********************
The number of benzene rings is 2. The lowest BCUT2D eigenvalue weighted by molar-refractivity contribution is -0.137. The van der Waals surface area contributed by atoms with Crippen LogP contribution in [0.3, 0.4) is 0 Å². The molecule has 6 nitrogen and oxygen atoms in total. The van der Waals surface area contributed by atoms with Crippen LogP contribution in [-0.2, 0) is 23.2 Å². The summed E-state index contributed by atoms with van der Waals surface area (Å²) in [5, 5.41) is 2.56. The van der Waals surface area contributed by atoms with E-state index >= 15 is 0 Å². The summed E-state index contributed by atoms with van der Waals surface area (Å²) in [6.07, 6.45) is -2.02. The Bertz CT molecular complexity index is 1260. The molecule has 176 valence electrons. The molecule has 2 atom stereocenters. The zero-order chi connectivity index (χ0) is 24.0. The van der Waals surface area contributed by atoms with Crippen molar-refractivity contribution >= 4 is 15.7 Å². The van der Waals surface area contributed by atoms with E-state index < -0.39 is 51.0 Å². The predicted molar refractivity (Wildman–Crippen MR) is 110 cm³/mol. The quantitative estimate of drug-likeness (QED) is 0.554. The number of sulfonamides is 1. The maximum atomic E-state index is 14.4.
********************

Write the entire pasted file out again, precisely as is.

The number of benzene rings is 2. The lowest BCUT2D eigenvalue weighted by molar-refractivity contribution is -0.137. The van der Waals surface area contributed by atoms with Crippen LogP contribution in [0.3, 0.4) is 0 Å². The molecule has 6 nitrogen and oxygen atoms in total. The van der Waals surface area contributed by atoms with Crippen LogP contribution in [-0.2, 0) is 23.2 Å². The summed E-state index contributed by atoms with van der Waals surface area (Å²) in [5, 5.41) is 2.56. The van der Waals surface area contributed by atoms with E-state index >= 15 is 0 Å². The summed E-state index contributed by atoms with van der Waals surface area (Å²) in [6.07, 6.45) is -2.02. The Bertz CT molecular complexity index is 1260. The molecule has 176 valence electrons. The molecule has 2 atom stereocenters. The zero-order chi connectivity index (χ0) is 24.0. The van der Waals surface area contributed by atoms with Crippen molar-refractivity contribution >= 4 is 15.7 Å². The van der Waals surface area contributed by atoms with E-state index < -0.39 is 51.0 Å². The predicted molar refractivity (Wildman–Crippen MR) is 110 cm³/mol. The quantitative estimate of drug-likeness (QED) is 0.554. The number of sulfonamides is 1. The maximum atomic E-state index is 14.4.